Why an ESG Strategy is a Must!

Understanding Corporate Responsibility

The past 18 months have seen considerably increased momentum for socially responsible investment and strategy. The growing demand for companies to address environmental and sustainability concerns has surged. Investors, corporate partners, and international trade relations increasingly measure and compare corporate performance by environmental, social, and governance (ESG) criteria. Public discourse, local and external pressures in supply chains, and evolving regulatory environments are progressively calling for Boards and business leaders to disclose their strategy for responding to ESG risks and opportunities created in their business’ ecosystems.

Investment is Forcing Change

Leverage agile frameworks to provide a robust synopsis for high level overviews. Iterative approaches to Financiers and trade partners are more regularly seeking companies and their directors to drive change from the top down, requesting and more so nowadays requiring implementation of effective ESG frameworks as “ticket to play”. Shareholders worldwide are forcing enhanced and regulated ESG disclosures by increasingly directing their investments to those companies with evidenced and sophisticated ESG thematics. As companies are being increasingly made aware of the risks of doing very little or nothing, and how this directly impacts their reputation and financial performance, it has spurred the actions of many to address ESG quantifications and planning, urgently. Shareholders of large public and private companies are beginning to elect to remove Board Directors who do not appropriately address climate change issues and the risks greenhouse gasses pose to the planet. In response, there has been overwhelming attention directed towards ESG education with a view to better understand how to formulate strategies that turn ESG into ESV derivatives.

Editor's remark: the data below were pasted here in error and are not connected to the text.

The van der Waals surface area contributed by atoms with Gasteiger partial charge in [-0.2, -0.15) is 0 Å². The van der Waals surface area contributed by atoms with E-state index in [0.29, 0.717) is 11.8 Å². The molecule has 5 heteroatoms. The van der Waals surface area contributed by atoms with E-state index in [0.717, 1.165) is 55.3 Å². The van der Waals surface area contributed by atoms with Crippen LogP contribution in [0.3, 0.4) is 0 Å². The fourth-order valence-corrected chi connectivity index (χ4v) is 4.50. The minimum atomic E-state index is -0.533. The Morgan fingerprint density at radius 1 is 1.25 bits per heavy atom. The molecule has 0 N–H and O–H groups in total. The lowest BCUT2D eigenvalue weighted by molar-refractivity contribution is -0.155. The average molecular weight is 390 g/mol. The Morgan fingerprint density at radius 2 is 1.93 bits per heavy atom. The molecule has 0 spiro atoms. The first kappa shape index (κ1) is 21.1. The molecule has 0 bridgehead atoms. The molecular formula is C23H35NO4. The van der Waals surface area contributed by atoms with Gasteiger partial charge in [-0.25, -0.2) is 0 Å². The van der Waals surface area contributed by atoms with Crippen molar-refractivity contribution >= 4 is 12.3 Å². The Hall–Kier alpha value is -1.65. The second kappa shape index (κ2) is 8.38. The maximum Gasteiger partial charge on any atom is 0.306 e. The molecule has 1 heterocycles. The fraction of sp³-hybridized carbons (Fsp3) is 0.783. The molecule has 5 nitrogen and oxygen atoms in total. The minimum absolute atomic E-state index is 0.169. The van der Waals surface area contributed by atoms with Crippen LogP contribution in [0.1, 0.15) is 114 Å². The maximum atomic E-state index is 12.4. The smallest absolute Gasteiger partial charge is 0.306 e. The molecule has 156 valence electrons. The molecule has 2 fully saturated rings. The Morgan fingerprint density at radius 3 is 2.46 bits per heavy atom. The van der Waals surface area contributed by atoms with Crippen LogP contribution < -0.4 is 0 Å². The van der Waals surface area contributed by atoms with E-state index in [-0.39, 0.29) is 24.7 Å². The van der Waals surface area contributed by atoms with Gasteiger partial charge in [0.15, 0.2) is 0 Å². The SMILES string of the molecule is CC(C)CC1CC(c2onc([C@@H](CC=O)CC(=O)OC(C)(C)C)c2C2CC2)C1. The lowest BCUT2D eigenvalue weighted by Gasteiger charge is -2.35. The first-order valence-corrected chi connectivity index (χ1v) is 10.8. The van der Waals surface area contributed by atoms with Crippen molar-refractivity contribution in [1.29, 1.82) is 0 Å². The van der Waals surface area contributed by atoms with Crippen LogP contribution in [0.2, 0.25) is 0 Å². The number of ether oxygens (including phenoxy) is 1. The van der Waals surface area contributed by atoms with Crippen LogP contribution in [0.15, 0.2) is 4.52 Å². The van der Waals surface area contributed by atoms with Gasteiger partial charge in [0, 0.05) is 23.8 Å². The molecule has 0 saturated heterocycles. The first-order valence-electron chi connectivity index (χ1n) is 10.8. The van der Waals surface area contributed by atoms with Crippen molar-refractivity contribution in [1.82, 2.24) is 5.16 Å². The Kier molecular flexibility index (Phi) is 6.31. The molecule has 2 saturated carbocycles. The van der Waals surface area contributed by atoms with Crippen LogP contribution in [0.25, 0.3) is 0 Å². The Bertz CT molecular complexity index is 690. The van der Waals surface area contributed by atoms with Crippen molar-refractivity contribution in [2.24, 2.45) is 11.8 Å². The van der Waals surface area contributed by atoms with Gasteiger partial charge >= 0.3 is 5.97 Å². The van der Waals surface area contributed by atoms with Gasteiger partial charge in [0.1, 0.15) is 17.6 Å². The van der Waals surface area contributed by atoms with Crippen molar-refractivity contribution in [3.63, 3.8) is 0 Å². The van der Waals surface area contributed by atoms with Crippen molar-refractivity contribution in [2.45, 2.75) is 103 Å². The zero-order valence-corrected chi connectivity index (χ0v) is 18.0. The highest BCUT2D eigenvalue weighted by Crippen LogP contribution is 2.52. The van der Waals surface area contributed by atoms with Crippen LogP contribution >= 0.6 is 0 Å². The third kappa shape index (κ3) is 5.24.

A Legal Perspective

Capitalize on low hanging fruit to identify a ballpark value added activity to beta test. Override the digital As stated by McCullough Robertson Lawyers, Australia does not currently have a specific regulatory framework requiring ESG disclosure or standards for such disclosure for companies and their directors. At present, ESG disclosure obligations are regulated indirectly through companies’ reporting obligations, the ASX listing rules, the enforcement of directors’ duties, and the impact that not having a robust ESG framework can have on a company’s market perception, financial performance, and ability to attract investors and trade partners. Compared to Europe, Australia lags in policies requiring carbon accounting to become part of yearly accounting practices, especially for publicly listed companies. Indirect means of enforcement lean heavily on the responsibility of business owners to enact their own carbon strategies to address planet issues. The lack of policy presents both risks and opportunities for Australian companies. ESG considerations are becoming fundamental requirements for operating a business as customers and consumers become more concerned about purchasing sustainable products with traceable origins. As ESG compliance and reporting obligations continue to grow and evolve in Europe, Australia is anticipated to follow in the short-term.

Economic Impacts of Change

Paving the road toward carbon neutrality requires short and long-term planning that can be measured, and dynamically adjust to changing disclosure regulation as and when needed. It is imperative to note that there will be instances where short to medium-term profit may outweigh environmental action (as explained in the previous article, Going Black to go Green). Boards, aware that climate change will or is likely to have an adverse impact on a business or trade ecosystem, do not necessarily have to advocate for change if they have a reasonable foundation for the inaction – namely the demands of their shareholders. The example of mining companies required to mine considerably more rare earth metals to support the transition to green is a prime demonstration of cations that could be noted as a must now to drive exponential change later.

An ESG informed risk analysis covers businesses and their shareholders from blindly following previous assumptions when change is upon the world. An honest, factful reporting regime that underpins informed decision-making will allow C-Suite executives and company Directors to demonstrate the reasoning and responsibility behind their actions.